Hilgenberg: In the traditional sense Diana is that child who’s unable to be hurt, she’s a superhero. But with Dead Earth #2 you’ve shown that all you have to do to hurt Diana is throw a bomb on everyone she knows, and she’s now struggling with the fact that her family is literal monsters and the people she pledged to protect our metaphorical monsters. How’s she going to reckon with that going forward?

DWJ: One of the things I like about writing Diana is her willingness to put herself on the line. She has this loving character about her, which you don’t really see in Superman or Batman. Wonder Woman is not afraid to say “I love you.” I was also thinking if I couldn’t be harmed by any bullets and if some dude tried to hurt me or my family I could just easily take them out – but that’s kind of a privileged position to be in. So one of the things that I was trying to play with in Dead Earth is if you take those physical perfections away, does that change the mind of Wonder Woman at all?

Art by Daniel Warren Johnson, Mike Spicer, and Rus Wooton.

Hilgenberg: So, talking about the Haedra, is there a property or process that you have for your monster inspirations?

DWJ: I wish I could say I sit down before every comic project and I have all my concept art out and I know exactly what I’m doing, but that just never happens. I always start with the best intentions, making sure each issue has a monster design or some sort of design element that will grab people. What winds up happening is, I just have to design on the page, mostly because there’s no time. One thing I’m trying to do is be more active in my sketchbook while I’m listening to something, or watching TV, and I’ll try and find inspiration from there. But most of the time, sadly, it has me fudging it on the page as I make it.

Hilgenberg: (Laughs) It works out pretty well for you! I also wanted to talk about your splash pages, because in any book you do, they always punctuate a moment really well. How do you decide which story beats deserve that full treatment, and how do you go about laying out the panels and pages in the lead up?

DWJ: A lot of my storytelling sensibilities come from manga and Japanese storytelling, and one consistent thing about those mediums is the very strong sense of place. So much manga especially is focused on the backgrounds and the environment and specifics that haven’t translated to American storytelling, because of the smaller page count of a monthly issue. So a lot of the time I’m using these spreads to really introduce my readers into the world that I’ve created and try and get them rooted into the sense of place in one page turn. I’m trying to get that vibe of a place and I’m trying to take people’s breath away. So, it’s me taking the real estate of a comic book page and doing the most with it. And I love composition. I love studying it. If you draw something that’s composed strongly enough it doesn’t matter how much detail or how much work you put into it; it’s always going to look good in some way.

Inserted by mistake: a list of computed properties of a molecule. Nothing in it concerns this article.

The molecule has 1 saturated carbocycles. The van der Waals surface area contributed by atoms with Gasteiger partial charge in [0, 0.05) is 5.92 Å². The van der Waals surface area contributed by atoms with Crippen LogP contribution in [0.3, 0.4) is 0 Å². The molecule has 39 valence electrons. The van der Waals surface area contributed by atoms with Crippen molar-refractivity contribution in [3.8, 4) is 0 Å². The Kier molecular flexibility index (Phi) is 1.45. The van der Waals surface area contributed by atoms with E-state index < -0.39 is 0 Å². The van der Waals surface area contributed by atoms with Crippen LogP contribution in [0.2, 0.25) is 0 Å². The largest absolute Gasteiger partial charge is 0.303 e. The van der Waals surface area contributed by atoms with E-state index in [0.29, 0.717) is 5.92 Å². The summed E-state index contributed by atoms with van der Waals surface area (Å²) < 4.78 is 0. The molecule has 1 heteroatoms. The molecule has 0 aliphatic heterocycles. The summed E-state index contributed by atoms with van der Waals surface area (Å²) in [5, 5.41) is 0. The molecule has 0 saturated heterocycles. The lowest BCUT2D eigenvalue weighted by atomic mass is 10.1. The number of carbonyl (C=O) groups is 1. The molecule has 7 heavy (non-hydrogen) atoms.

Art by Daniel Warren Johnson, Mike Spicer, and Rus Wooton.

Hilgenberg: Going back to where Diana’s at now, at her lowest point, feeling like almost she wants to give up on humanity, it reminds me of an issue towards the back half of Extremity. The themes of bearing the hate of others on your back and turning the other cheek. Assuming that Diana is going to find the will to fight again, is there something about forgiveness as a theme that’s important to you?

DWJ: I think for Extremity that was the case, it was really important to me. But for Dead Earth, I would say the book is less about forgiveness and more about trust. I think you could definitely read a forgiveness theme into Dead Earth. In Extremity, the idea was that something bad has happened to this character that they need to get over that they need to figure out how to come to terms with. In Dead Earth, we don’t know how things got so bad, but we do find out. There needs to be some sort of forgiveness, but there also needs to be some sort of reconnection of trust and seeing what reconnecting looks like for the world and for the characters.

Hilgenberg: Last question! There’s a DC interview between you and Jim Lee about your initial approach with the company, and you mentioned that you had some C and D list characters in mind to pitch. Is there any chance that we’ll see those come to fruition at all?

DWJ: I can honestly say nothing’s in the works, but that could change in five minutes. I have ideas. Lobo Space Marine is one (you’re welcome DC). But other than that, it’s finishing Dead Earth and looking to the future.


Unfortunately, even though DC has announced an updated release schedule through the end of May, a release date for Wonder Woman: Dead Earth #3 has not yet been revealed.